9. The process of claim 2, wherein the petroleum derived gasoil fraction has an ASTM D86 distillation initial boiling point of between 250° C. to 300° C. and a final boiling point of between 340° C. to 380° C.

10. The process of claim 2, wherein the Fischer-Tropsch derived kerosene fraction and the Fischer-Tropsch derived gasoil fraction each have an iso-paraffin to normal paraffin weight ratio of between 2 and 6.

11. The process of claim 3, wherein the petroleum derived kerosene fraction has an ASTM D86 distillation initial boiling point of between 140° C. to 200° C. and a final boiling point of between 200° C. to 300° C.

12. The process of claim 3, wherein the petroleum derived gasoil fraction has an ASTM D86 distillation initial boiling point of between 250° C. to 300° C. and a final boiling point of between 340° C. to 380° C.

13. The process of claim 3, wherein the Fischer-Tropsch derived kerosene fraction and the Fischer-Tropsch derived gasoil fraction each have an iso-paraffin to normal paraffin weight ratio of between 2 and 6.

14. The process of claim 4, wherein the petroleum derived gasoil fraction has an ASTM D86 distillation initial boiling point of between 250° C. to 300° C. and a final boiling point of between 340° C. to 380° C.

15. The process of claim 4, wherein the Fischer-Tropsch derived kerosene fraction and the Fischer-Tropsch derived gasoil fraction each have an iso-paraffin to normal paraffin weight ratio of between 2 and 6.

16. The process of claim 5, wherein the Fischer-Tropsch derived kerosene fraction and the Fischer-Tropsch derived gasoil fraction each have an iso-paraffin to normal paraffin weight ratio of between 2 and 6.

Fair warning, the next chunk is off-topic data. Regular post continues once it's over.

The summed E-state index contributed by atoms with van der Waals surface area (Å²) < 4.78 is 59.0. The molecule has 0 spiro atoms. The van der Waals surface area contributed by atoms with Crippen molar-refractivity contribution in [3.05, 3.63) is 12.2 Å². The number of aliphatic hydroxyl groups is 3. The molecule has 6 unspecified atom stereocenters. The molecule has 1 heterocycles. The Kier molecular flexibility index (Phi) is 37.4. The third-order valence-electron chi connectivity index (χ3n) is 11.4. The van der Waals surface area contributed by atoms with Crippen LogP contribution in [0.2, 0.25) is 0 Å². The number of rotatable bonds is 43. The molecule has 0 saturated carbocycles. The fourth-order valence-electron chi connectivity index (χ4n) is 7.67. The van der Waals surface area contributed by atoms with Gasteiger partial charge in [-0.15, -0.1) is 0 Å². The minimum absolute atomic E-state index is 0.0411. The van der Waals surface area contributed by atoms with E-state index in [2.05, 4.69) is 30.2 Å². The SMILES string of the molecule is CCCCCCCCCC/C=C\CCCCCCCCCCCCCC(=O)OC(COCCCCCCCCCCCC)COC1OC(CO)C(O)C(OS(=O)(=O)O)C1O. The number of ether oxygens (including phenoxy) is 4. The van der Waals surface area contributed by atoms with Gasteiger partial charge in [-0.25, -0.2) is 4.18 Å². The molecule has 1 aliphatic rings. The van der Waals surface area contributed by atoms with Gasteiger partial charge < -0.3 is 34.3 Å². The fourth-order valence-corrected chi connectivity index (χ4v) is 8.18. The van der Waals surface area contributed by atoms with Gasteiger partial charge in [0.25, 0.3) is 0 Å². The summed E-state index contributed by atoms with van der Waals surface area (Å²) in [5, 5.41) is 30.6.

17. A process to prepare a kerosene product from a crude petroleum source having a Watson characterization factor K value of equal to or below 12.0 comprising: (a) isolating a petroleum derived kerosene fraction from said crude petroleum source, wherein the petroleum derived kerosene fraction has a smoke point of below 25 mm if the naphthalenes content of the petroleum derived kerosene fraction is at least 3% vol, or below 19 mm if the naphthalenes content of the kerosene fraction is below 3% vol; and, (b) adding a Fischer-Tropsch derived kerosene fraction to the petroleum derived kerosene fraction in an amount sufficient to obtain a mixture having a smoke point value of above 25 mm if the naphthalenes content of the mixture is at least 3% vol, or above 19 mm if the naphthalenes content of the mixture is below 3% vol, wherein the Fischer-Tropsch derived kerosene fraction has an iso-paraffin to normal paraffin weight ratio of greater than 0.3.

18. The process of claim 17, wherein the petroleum derived kerosene fraction is isolated from the crude petroleum source in a hydroskimming refinery.

19. The process of claim 17, wherein the petroleum derived kerosene fraction is more than 50 wt % based on a crude having a Watson characterization factor K value equal to or below 12.0.

20. The process of claim 17, wherein the petroleum derived kerosene fraction has an ASTM D86 distillation initial boiling point of between 140° C. to 200° C. and a final boiling point of between 200° C. to 300° C.

21. The process of claim 17, wherein the Fischer-Tropsch derived kerosene fraction has an iso-paraffin to normal paraffin weight ratio of between 2 and 6.

22. A process to prepare a gasoil product from a crude petroleum source having a Watson characterization factor K value of equal to or below 12.0 comprising: (a) isolating a petroleum derived gasoil fraction from said crude petroleum source, wherein the petroleum derived gasoil fraction has a cetane number of below 50 and/or a density higher than 845 kg/m3; and (b) adding a Fischer-Tropsch derived gasoil fraction to the petroleum derived gasoil fraction such that the resultant mixture has a cetane number value of above 51, wherein the Fischer-Tropsch derived gasoil fraction has an iso-paraffin to normal paraffin weight ratio of greater than 0.3.

23. The process of claim 22, wherein the petroleum derived gasoil fraction is isolated from the crude petroleum source in a hydroskimming refinery.

24. The process of claim 22, wherein the petroleum derived gasoil fraction is more than 50 wt % based on a crude having a Watson characterization factor K value equal to or below 12.0.